Try to keep humidity levels between 30 and 50%, because high humidity can promote growth of biological agents that may trigger asthma episodes. Use exhaust fans or open windows in kitchen or bathroom areas when taking showers, cooking, or using the dishwasher. Make sure clothes dryers are vented to the outdoors, and use a dehumidifier in the basement if necessary.

If you're using a humidifier, clean it according to the manufacturer's instructions, and refill with fresh water every day so harmful microbes will not grow and be dispersed into the air.

Keep the house clean to reduce allergy-causing agents like microscopic dust mites, animal dander, and pollen. If you're allergic, use allergen-proof comforter and mattress covers, wash bedding in hot (130 F) water, and avoid furnishings which can collect dust. Get rid of cockroaches, and consider keeping pets out of the bedrooms of family members with asthma. Consider using a high efficiency vacuum filter or a vacuum system that's vented to the outside.

In Schools

Some people with asthma may be sensitive to allergens from classroom pets such as birds and gerbils. Keep cages clean and don't let animals roam.

Strong-smelling chemicals in laboratories or art supplies can trigger asthma episodes. Make sure ventilation is adequate.

Gyms, locker rooms, and libraries may be a source of dust and mold; make sure they are cleaned regularly and humidity levels are kept between 30 and 50%.



Asthma is a serious lung disease. During an asthma attack, the body’s airways constrict, making it difficult to breathe. Symptoms of asthma include wheezing, shortness of breath, and coughing. Asthma can even cause death. The number of people with asthma increased by more than 150% from 1980 to 1998. It affects an estimated 17 million Americans, including nearly 5 million children.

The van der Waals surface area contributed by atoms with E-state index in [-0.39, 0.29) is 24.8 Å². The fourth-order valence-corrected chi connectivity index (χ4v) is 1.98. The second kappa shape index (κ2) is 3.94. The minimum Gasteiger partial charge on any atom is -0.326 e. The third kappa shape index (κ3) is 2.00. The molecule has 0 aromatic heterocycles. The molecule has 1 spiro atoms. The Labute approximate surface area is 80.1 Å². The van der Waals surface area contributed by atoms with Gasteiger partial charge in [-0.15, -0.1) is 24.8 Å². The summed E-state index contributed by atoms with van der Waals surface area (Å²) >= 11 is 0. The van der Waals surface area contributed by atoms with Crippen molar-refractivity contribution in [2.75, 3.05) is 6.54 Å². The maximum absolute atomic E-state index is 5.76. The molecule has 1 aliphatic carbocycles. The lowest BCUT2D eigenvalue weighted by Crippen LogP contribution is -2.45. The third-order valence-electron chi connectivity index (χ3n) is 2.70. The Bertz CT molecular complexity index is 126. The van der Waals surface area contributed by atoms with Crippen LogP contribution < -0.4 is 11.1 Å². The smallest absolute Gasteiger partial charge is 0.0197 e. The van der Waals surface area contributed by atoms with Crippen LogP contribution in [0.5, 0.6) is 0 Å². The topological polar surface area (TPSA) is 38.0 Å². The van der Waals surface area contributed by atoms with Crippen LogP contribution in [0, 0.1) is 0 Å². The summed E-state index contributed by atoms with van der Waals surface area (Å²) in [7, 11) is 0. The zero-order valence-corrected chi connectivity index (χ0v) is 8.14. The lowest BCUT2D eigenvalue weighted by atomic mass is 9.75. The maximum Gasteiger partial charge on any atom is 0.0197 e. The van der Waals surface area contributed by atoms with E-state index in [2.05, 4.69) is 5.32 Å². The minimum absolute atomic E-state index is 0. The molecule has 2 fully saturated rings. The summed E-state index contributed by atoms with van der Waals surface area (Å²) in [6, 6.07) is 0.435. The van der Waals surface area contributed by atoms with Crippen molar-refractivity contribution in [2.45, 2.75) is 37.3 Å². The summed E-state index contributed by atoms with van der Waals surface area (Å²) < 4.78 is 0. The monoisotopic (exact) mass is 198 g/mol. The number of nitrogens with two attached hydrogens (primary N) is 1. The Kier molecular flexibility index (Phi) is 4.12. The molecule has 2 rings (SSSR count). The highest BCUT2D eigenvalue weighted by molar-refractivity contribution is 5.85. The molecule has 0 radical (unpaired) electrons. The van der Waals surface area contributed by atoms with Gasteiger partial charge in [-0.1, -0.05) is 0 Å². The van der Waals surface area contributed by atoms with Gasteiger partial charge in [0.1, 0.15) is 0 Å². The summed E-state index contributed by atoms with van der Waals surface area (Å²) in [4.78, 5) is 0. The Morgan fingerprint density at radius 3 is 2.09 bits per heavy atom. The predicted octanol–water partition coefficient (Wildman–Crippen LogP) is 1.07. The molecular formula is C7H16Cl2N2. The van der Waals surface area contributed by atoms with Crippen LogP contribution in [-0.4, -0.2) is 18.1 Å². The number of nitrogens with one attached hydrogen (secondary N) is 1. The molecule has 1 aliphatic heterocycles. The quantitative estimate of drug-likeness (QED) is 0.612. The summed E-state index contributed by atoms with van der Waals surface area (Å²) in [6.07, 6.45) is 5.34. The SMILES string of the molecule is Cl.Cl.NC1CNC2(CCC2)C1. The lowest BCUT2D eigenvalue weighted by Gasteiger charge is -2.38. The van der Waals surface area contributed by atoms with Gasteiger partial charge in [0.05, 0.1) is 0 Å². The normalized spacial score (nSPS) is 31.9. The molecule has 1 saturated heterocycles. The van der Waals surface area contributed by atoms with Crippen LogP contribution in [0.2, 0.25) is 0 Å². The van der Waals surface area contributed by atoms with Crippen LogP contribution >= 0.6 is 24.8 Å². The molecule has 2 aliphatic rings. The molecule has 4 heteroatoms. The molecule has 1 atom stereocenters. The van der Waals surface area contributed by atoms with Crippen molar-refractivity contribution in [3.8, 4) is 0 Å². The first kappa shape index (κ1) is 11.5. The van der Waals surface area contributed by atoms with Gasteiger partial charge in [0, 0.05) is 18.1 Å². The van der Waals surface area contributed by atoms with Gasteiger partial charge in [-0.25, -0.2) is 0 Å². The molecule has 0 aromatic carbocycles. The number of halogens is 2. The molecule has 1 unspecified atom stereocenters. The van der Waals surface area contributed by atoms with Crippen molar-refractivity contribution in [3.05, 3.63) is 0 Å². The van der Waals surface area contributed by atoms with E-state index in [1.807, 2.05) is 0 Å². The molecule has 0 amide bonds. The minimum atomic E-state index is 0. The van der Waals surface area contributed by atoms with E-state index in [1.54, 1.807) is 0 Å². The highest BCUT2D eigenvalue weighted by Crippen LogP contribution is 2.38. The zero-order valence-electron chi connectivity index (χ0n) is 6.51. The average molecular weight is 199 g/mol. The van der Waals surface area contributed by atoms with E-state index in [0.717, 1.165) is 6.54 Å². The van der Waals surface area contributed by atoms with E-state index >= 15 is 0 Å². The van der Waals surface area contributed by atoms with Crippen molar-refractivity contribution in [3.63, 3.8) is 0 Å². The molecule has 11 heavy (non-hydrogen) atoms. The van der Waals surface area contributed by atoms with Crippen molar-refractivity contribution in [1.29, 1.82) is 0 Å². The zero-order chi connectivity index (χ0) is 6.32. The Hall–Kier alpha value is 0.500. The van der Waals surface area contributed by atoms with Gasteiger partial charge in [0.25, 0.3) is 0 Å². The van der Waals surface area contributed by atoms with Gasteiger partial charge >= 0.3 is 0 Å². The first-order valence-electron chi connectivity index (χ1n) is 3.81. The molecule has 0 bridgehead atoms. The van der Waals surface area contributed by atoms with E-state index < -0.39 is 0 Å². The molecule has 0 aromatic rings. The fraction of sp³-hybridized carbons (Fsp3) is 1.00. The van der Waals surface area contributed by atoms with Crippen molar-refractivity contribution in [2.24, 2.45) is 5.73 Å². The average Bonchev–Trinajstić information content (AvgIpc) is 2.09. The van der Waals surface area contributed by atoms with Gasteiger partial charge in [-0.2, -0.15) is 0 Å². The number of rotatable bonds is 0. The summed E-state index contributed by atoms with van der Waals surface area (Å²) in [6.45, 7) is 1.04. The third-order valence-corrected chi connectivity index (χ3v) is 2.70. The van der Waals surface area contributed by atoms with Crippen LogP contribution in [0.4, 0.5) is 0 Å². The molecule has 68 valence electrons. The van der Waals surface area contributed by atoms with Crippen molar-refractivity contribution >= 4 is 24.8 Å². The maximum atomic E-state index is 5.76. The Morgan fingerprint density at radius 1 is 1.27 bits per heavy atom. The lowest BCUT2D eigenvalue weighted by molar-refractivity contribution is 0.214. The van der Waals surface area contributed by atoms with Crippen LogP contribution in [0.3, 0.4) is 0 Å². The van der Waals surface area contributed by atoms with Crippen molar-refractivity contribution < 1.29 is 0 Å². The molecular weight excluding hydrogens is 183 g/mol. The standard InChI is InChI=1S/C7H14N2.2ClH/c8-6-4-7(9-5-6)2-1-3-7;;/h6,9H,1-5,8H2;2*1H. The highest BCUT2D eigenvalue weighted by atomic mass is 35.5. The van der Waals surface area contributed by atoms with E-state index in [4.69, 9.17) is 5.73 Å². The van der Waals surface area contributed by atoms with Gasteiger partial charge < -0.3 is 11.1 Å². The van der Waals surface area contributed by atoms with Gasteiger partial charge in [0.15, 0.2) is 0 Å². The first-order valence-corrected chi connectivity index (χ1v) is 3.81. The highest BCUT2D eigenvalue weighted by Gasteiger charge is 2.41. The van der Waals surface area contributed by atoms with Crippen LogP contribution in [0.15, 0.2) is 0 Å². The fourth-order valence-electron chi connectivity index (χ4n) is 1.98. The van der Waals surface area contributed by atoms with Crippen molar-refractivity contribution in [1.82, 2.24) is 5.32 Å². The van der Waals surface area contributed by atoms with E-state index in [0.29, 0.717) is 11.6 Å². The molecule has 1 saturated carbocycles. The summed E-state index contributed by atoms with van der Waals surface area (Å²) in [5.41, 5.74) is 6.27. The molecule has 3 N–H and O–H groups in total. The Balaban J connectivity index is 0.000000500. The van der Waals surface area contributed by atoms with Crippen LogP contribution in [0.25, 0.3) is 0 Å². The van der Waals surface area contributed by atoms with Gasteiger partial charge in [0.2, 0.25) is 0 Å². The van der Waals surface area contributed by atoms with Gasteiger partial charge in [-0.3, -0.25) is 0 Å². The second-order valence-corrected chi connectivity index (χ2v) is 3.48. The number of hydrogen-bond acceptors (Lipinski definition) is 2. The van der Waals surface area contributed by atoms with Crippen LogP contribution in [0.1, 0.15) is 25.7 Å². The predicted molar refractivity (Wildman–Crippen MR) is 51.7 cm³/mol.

What is Asthma?

Asthma is a chronic "reactive airway disease". This means that airways narrow, and breathing becomes difficult. The smaller breathing tubes (bronchioles) in the lungs react to an individual's "triggers" by narrowing: muscles in the bronchioles tighten, tissue becomes inflamed, and there is excessive mucus production. These factors combine to make breathing difficult. For a demonstration, try breathing through a drinking straw.

Asthma CAN be controlled. With proper care and treatment, most people with asthma can engage in nearly all activities and lead normal lives. While we are not sure why people have asthma, we do know what sorts of things cause asthma episodes.


  • Cannot be "caught" from someone else
  • Cannot be cured (but it sometimes becomes less serious)
  • Can be controlled; the cause of asthma is not known, but we do know what triggers asthma episodes.

Health and Economic Effects

Asthma is especially worrisome because it is more prevalent among low income and minority groups. The national health and economic consequences of asthma are substantial, including:

  • 5,000 deaths per year
  • 470,000 hospitalizations
  • 100 million days of restricted activity
  • $7 to $9 billion a year in direct and indirect costs
  • 10 million missed school days per year

People with asthma can lead normal lives. Control of asthma can be accomplished through:

  • management of environmental asthma triggers
  • proper selection and use of medications

The most important thing to know about asthma is that it can be controlled. While there is no cure for this disease, patients with even severe cases of asthma can learn to manage or avoid their asthma triggers. (They can set off an asthma episode, as explained below.) The other half of getting asthma under control is to identify and take the best medication.

"Almost all asthma patients can become free of symptoms with proper treatment. Patients and their families should expect nothing less."